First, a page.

Behavioural Plasticity Can Help Evolving Agents in Dynamic Environments but at the Cost of Volatility


Neural networks have been widely used in agent learning architectures; however, learnings for one task might nullify learnings for another. Behavioural plasticity enables humans and animals alike to respond to environmental changes without degrading learned knowledge; this can be achieved by regulating behaviour with neuromodulation—a biological process found in the brain. We demonstrate that by modulating activity-propagating signals, neurally trained agents evolving to solve tasks in dynamic environments that are prone to change can expect a significantly higher fitness than non-modulatory agents and also achieve their goals more often. Further, we show that while behavioural plasticity can help agents to achieve goals in these variable environments, this ability to overcome environmental changes with greater success comes at the cost of highly volatile evolution.

Publication DOI:
Divisions: College of Engineering & Physical Sciences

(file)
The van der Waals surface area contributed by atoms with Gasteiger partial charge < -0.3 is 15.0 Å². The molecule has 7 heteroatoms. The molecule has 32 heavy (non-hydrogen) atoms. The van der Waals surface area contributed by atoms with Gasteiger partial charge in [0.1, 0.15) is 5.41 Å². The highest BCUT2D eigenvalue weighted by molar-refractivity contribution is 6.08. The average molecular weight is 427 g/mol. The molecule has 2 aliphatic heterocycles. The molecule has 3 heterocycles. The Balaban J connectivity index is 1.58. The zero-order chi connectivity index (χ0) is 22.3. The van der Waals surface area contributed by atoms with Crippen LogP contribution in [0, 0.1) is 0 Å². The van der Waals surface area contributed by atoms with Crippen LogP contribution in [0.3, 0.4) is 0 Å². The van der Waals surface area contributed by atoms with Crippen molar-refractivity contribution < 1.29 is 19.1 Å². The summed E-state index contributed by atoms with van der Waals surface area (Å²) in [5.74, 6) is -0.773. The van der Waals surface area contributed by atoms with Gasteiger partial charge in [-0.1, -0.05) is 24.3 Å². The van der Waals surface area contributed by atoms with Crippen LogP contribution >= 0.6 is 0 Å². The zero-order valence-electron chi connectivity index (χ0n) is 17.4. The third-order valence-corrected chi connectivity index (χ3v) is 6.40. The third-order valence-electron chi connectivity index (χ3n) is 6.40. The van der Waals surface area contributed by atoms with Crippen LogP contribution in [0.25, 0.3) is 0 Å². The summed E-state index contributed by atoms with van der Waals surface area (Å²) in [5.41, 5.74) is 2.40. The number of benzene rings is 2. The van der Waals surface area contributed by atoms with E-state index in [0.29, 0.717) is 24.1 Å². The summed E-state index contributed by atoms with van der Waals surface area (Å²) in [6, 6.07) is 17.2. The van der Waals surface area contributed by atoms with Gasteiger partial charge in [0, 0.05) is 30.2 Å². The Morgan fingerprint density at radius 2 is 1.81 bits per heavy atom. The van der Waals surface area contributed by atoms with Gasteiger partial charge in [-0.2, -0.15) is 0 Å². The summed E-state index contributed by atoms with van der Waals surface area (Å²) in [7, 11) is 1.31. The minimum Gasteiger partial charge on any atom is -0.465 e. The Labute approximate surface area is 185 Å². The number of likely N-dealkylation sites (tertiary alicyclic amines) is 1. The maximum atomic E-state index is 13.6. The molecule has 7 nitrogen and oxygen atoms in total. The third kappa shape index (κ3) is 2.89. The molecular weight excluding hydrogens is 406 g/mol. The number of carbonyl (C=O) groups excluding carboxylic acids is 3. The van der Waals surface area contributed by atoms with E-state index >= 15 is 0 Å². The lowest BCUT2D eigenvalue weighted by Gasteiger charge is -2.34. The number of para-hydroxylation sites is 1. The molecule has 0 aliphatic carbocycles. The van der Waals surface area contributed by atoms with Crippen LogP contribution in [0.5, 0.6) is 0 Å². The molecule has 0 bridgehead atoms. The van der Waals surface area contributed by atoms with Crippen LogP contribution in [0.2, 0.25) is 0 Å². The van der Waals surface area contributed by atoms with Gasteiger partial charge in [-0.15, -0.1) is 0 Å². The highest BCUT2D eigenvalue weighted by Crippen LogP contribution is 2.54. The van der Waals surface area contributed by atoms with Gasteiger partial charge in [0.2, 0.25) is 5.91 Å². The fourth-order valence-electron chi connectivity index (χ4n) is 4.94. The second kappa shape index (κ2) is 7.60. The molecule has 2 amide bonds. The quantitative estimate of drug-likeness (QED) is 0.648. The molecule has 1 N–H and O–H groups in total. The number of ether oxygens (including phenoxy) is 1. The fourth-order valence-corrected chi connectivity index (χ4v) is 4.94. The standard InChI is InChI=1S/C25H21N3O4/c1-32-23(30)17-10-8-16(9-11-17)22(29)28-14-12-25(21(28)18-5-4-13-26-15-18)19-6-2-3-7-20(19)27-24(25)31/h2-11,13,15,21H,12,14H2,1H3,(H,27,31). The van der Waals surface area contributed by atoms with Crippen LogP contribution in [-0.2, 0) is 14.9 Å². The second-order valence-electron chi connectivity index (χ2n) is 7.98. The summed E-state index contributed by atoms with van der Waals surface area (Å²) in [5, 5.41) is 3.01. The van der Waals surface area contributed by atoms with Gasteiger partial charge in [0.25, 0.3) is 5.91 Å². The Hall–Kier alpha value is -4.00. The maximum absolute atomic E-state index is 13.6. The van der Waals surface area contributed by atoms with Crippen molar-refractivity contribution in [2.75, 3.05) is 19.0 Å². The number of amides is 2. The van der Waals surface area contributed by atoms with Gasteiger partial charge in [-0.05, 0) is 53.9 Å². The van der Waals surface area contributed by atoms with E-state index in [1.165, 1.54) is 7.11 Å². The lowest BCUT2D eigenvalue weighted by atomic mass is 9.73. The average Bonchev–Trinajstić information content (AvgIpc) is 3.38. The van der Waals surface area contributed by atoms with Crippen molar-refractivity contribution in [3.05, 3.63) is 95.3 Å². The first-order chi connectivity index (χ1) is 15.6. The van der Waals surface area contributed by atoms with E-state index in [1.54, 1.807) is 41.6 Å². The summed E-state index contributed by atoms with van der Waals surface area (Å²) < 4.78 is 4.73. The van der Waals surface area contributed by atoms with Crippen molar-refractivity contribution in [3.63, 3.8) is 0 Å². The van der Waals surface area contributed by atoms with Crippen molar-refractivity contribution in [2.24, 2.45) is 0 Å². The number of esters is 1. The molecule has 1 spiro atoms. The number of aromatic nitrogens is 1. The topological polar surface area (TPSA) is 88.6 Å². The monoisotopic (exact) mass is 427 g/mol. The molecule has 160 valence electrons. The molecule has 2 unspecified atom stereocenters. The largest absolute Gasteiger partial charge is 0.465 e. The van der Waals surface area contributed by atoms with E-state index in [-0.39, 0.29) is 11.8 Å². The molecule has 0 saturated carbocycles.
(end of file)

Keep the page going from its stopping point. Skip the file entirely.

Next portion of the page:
College of Engineering & Physical Sciences > Aston Institute of Urban Technology and the Environment (ASTUTE)
?? 50811700Jl ??
Additional Information: © 2021 Copyright held by the owner/author(s)
Uncontrolled Keywords: Software,Computer Science (miscellaneous),Control and Systems Engineering
Publication ISSN: 1556-4703
Last Modified: 13 May 2024 07:30
Date Deposited: 04 Jan 2022 13:06
Full Text Link:
Related URLs: https://dl.acm. ... 10.1145/3487918 (Publisher URL)
PURE Output Type: Article
Published Date: 2021-12
Accepted Date: 2021-09-01
Authors: Barnes, Chloe M. (ORCID Profile 0000-0002-6782-1773)
Ekárt, Anikó (ORCID Profile 0000-0001-6967-5397)
Ellefsen, Kai Olav
Glette, Kyrre
Lewis, Peter R.
Tørresen, Jim



Version: Published Version

| Preview

Export / Share Citation


Additional statistics for this record